Sir Wilson Whineray, who died of cancer in Auckland on 22 October at the age of 77, was acclaimed by many as the All Blacks' greatest captain. He played 77 matches for New Zealand, including 32 Tests, and captained the side 67 times.
A tough, loose-head prop forward, he made his All Blacks Test debut in May 1957, against Australia in Sydney, and was quickly elevated to the captaincy for the 1958 series against Australia. He was only 23 and for a long time he was the youngest All Blacks captain until he was overtaken by Sean Fitzpatrick and Richie McCaw.
Whineray's career encompassed those of other great players such as Colin Meads, Brian Lochore and Kel Tremain, and the team he led in the early- to mid-1960s is still regarded as the best All Blacks line-up of all time. Whineray modestly declared, though, "A baboon could have captained that team – we were just so much superior to other sides."
Some thought Whineray to be a better leader than he was scrummager, but Colin Meads defended him, observing that it was "hard to recall a time when our scrum suffered because of any weakness." On the 1964-64 tour of the northern hemisphere, the All Blacks perfected a move known as "Willie Away", in which Whineray would peel away from the line-out to receive the ball in a half-back position in order to set up attacks in midfield.
It was at the end of that tour that Whineray scored the try for which he is best remembered. It was against the Barbarians at Cardiff Arms Park on 15 February 1964, and the tourists were rampant with their attacking style of rugby. They scored 20 points in the last 25 minutes, and Whineray went over for the final try, taking a pass from the centre, Paul Little, missing out Meads before selling the Barbarians full-back what was at that time a most unproplike dummy and touching down beneath the posts.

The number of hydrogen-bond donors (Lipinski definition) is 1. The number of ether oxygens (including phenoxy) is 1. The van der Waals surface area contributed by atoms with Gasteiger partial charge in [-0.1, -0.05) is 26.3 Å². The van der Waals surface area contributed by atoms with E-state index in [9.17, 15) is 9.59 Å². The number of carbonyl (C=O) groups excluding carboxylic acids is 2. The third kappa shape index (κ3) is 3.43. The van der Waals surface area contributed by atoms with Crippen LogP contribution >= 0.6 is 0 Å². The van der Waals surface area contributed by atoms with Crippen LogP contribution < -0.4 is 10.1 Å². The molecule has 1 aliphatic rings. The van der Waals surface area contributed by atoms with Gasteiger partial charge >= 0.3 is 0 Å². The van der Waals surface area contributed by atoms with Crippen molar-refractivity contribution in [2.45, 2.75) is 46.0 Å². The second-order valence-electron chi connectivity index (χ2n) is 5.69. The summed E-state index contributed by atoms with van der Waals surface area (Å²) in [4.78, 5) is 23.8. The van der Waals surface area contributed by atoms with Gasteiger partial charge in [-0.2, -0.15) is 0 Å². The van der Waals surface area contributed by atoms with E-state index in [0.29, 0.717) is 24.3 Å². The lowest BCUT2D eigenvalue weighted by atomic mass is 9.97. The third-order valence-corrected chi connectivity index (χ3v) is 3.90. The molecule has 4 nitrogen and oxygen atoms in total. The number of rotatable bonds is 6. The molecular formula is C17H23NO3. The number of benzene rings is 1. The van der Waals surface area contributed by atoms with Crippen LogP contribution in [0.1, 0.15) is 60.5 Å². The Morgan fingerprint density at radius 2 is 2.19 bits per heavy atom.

Wilson James Whineray was born on 10 July 1935 in Auckland into a sports-loving family. His elder brother Bruce went on to captain his country at hockey. Wilson went to Auckland Grammar School, like many of his fellow All Blacks down the years, and made his Test debut when he was 21.
Whineray also had a lengthy first class career, representing the Waikato, Auckland and Canterbury provinces. He retired in 1966, gained a business degree from Harvard and went on to a stellar business career, chairing the boards of some of New Zealand's largest companies. He was a patron of the New Zealand rugby union and a head of its rugby foundation, which promotes the development of the sport.
His popularity was such that he was tipped during the 1990s as a possible future Governor General, the representative of the Queen in New Zealand. He was knighted in 1994 for his services to sport and commerce.
New Zealand's Prime Minister John Key paid tribute to Whineray: "Sir Wilson was a great All Black and may have been the greatest captain we ever had. This is a loss all of New Zealand will feel."Reuse content